Saturday, March 30, 2019

Today Ginger got to go into the arena, along with her colt Ian, aka Bookbinder, and Reggie, the orphan from our wonderful show mare Born A Lopin Machine.  The story about Ginger has been told  and so many of you have followed her journey through her surgery.  She had her first shoeing since the surgery, one month ago.  She had her digital flexor tendon surgically severed to allow her coffin bone to rotate back to a proper angle.  Yesterday, our vet and farrier were at the barn together, along with one of our farm hands, Natalie, and I was there to watch.  Ginger's feet were x-rayed to make sure that the bones were in proper alignment and they were.  This was great news!  Ginger has been on 30 days of stall rest along with her colt Ian.  They have both been unbelievably tolerant and good about the confinement, but they were anxious to get out of the stall.  Before that could happen, Ginger had to be reshod.  Shoeing Ginger with this special shoe and wedge takes a long time, extraordinary skill and a lot of patience.  Our farrier, Clinton Smith, who is remarkable, was very patient with her and took almost two hours to do her feet.  The shoeing involves a special 10 degree wedge and shoe that has to be glued on around a special padding material.  The shoes are just glued on in the back, near the heel, and then a layer of glue is layered around the perimeter.  Ginger's toe is cut back to begin the process of reshaping her hoof capsule.  This is a complicated procedure.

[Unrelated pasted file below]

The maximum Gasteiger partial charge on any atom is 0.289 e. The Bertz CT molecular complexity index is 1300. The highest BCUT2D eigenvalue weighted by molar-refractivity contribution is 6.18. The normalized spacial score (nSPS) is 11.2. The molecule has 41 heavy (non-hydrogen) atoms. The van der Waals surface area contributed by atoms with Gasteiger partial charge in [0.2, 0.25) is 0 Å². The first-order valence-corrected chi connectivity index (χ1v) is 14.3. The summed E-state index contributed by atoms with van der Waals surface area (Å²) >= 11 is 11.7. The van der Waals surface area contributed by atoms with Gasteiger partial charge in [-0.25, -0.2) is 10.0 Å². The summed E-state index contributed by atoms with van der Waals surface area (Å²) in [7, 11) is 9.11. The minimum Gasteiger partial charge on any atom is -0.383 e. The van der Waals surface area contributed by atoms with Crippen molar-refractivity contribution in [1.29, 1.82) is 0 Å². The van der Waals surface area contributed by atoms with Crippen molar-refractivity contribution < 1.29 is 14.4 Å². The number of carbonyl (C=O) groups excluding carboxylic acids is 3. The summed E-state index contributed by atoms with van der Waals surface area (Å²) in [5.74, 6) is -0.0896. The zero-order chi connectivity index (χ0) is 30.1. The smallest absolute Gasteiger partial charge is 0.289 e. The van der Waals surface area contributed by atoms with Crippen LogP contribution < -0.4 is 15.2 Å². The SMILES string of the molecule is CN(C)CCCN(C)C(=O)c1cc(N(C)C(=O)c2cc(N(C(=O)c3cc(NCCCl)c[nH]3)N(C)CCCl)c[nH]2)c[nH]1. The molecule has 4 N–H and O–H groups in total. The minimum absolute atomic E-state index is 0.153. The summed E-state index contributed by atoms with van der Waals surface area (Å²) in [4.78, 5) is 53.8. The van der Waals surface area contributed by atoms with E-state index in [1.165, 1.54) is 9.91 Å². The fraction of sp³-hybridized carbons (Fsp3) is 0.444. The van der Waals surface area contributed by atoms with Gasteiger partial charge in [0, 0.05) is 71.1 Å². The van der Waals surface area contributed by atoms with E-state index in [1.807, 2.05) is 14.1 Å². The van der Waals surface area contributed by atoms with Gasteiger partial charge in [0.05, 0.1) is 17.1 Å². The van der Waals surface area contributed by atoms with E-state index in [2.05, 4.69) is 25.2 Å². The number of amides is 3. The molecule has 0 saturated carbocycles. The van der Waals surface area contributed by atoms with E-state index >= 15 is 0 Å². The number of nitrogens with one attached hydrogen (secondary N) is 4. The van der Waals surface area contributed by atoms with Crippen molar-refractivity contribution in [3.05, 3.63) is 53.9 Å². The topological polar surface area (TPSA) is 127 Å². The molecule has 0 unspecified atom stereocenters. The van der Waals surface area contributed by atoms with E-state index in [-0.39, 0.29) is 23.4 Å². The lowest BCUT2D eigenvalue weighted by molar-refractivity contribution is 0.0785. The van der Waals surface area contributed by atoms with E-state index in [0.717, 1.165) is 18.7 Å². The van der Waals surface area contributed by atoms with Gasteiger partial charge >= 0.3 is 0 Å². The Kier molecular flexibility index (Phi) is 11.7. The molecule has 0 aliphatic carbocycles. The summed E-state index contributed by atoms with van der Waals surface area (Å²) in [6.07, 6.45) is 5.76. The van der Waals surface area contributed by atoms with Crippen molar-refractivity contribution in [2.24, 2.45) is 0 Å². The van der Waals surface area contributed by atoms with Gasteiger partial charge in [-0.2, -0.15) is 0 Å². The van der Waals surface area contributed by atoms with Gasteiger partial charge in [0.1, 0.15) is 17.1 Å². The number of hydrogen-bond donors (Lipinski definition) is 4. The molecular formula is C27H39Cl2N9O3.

When the shoeing was completed, the foot had to be wrapped in a food wrap type of material to allow the glue to set.  After the glue had set up, we were able to handwalk her in the arena.  This allowed her and her foal to go out into the arena.  We took advantage of this to allow Ginger, her foal and Ian and Reggie to get to know one another.  Reggie is the orphan that is two months old.  The hope is that he and Ian will get to know one another, play and become horses together and maybe, Ginger will take him on as her own.  The photo at the top of this post gives us hope!  I've said this before, Ginger is very good minded, without any meanness in her bones.  She is kind and if anything, she has become even better minded throughout this ordeal.  There are quite a few months to go to say we are completely out of the woods but today was very heartwarming.

After I brought in Reggie to his stall, Natalie let Ginger roll, which she loves to do but hasn't been able to do for 30 days.

This was just icing on the cake!

Saturday, March 9, 2019

A quick update on Ginger and then a few words about Adrian, Reggie, Charlotte and Mae.